Not unlike this answer of the soldiers under Clearchus is the question put to the different nations of Thrace by Agesilaus, who desired to know whether they wished him to pass through their country as a friend, or as an enemy. When the Boeotians hesitated upon some propositions made to them by Lysander, he asked them whether they intended that he should pass with erected or inclined spears, meaning by the expression in a hostile or a quiet manner. We are informed by Tacitus, that the Batavians, as soon as they came near the camp at Bonn, sent a message to Herennius Gallus, importing that “they had no hostile design; that if not obstructed, they would march in a peaceable manner; but if they met with opposition they would cut their way sword in hand.” When Cimon in carrying supplies to the Lacedaemonians, had marched with his troops through some part of the Corinthian district, the Corinthians expostulated upon his conduct as a violation of their territory, because he had done it without asking their leave, at the same time observing, that no one knocks at another man’s door, or presumes to enter the house without obtaining the master’s leave. To whom he replied, you never knocked at the gates of Cleone and Megara, but broke them down, believing, I suppose, that no right ought to withstand the force of the mighty.

    Now between these two extremes there is a middle course, requiring a free passage to be first asked; the refusal of which will justify the application of force. Thus Agesilaus in his return from Asia when he had asked a passage of the King of the Macedonians, who answered that he would consider of it, said, you may consider, if you please, but we shall pass in the mean time.

    The fears, which any power entertains from a multitude in arms passing through its territories, do not form such an exception as can do away the rule already laid down. For it is not proper or reasonable that the fears of one party should destroy the rights of another. Especially, as necessary precautions and securities may be used, such as those, for instance, of requiring that the troops shall pass without arms, or in small bodies; a promise which the Agrippinians made to the Germans. And, as we are informed by Strabo, the practice still prevails in the country of the Eleans. Another security may be found in providing garrisons at the expense of the party, to whom the passage is granted; or in giving hostages; the conditions, which Seleucus demanded of Demetrius, for permitting him to remain within his territories. Nor is the fear of offending that power, which is the object of attack, a sufficient pretext for refusing the passage of the troops to the state that is engaged in a just war. Nor is it a proper reason to assign for a refusal, to say that another passage may be found; as every other power might allege the same, and by this means the right of passage would be entirely defeated. The request of a passage therefore, by the nearest and most commodious way, without doing injury and mischief, is a sufficient ground upon which it should be granted. It alters the case entirely, if the party making the request is engaged in unjust war, and is marching with the troops of a power hostile to the sovereign of that territory; for in this instance, a passage may be refused. For the sovereign has a right to attack that power in his own territory, and to oppose its march.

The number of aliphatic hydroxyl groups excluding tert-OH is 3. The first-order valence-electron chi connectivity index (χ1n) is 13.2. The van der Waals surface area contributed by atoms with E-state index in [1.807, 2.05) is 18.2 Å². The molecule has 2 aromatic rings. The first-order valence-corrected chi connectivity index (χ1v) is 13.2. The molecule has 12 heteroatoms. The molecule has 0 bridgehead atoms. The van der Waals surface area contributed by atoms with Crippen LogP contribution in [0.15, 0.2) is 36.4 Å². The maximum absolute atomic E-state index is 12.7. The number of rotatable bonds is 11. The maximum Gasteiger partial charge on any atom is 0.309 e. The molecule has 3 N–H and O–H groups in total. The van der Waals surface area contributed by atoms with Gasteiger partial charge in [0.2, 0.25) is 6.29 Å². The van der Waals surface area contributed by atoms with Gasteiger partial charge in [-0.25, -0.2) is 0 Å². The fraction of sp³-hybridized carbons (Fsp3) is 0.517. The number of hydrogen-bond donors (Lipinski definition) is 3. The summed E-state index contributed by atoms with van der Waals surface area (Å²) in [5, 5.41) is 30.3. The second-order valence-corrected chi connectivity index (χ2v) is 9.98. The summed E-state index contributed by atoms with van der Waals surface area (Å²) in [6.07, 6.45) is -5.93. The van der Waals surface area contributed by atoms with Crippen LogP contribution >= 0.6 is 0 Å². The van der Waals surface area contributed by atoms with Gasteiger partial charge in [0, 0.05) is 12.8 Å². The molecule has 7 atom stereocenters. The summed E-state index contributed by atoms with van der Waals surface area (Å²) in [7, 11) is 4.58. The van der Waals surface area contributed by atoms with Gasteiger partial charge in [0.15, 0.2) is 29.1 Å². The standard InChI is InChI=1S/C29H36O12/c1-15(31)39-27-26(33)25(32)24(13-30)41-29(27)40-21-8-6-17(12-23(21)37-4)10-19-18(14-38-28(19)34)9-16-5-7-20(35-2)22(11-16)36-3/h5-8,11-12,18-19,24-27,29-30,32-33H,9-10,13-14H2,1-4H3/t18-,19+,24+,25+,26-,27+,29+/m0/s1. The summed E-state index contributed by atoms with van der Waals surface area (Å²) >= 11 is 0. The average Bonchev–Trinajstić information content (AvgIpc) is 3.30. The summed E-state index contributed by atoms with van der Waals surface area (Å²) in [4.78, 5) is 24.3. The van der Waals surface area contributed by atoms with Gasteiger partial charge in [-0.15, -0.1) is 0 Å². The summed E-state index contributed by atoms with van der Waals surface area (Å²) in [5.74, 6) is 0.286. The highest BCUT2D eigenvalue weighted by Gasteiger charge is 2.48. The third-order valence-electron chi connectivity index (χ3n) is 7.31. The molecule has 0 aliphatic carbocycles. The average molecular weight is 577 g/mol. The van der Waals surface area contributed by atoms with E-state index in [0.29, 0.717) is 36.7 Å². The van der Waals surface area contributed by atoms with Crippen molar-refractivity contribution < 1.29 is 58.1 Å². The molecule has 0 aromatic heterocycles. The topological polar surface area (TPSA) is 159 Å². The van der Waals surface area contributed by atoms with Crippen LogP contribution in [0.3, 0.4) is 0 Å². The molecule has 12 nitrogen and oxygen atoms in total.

Now a free passage ought to be allowed not only to persons, but to merchandise. For no power has a right to prevent one nation from trading with another at a remote distance; a permission which for the interest of society should be maintained. Nor can it be said that any one is injured by it. For though he may be thereby deprived of an exclusive gain, yet the loss of what is not his due, as a MATTER OF RIGHT, can never be considered as a damage or the violation of a claim.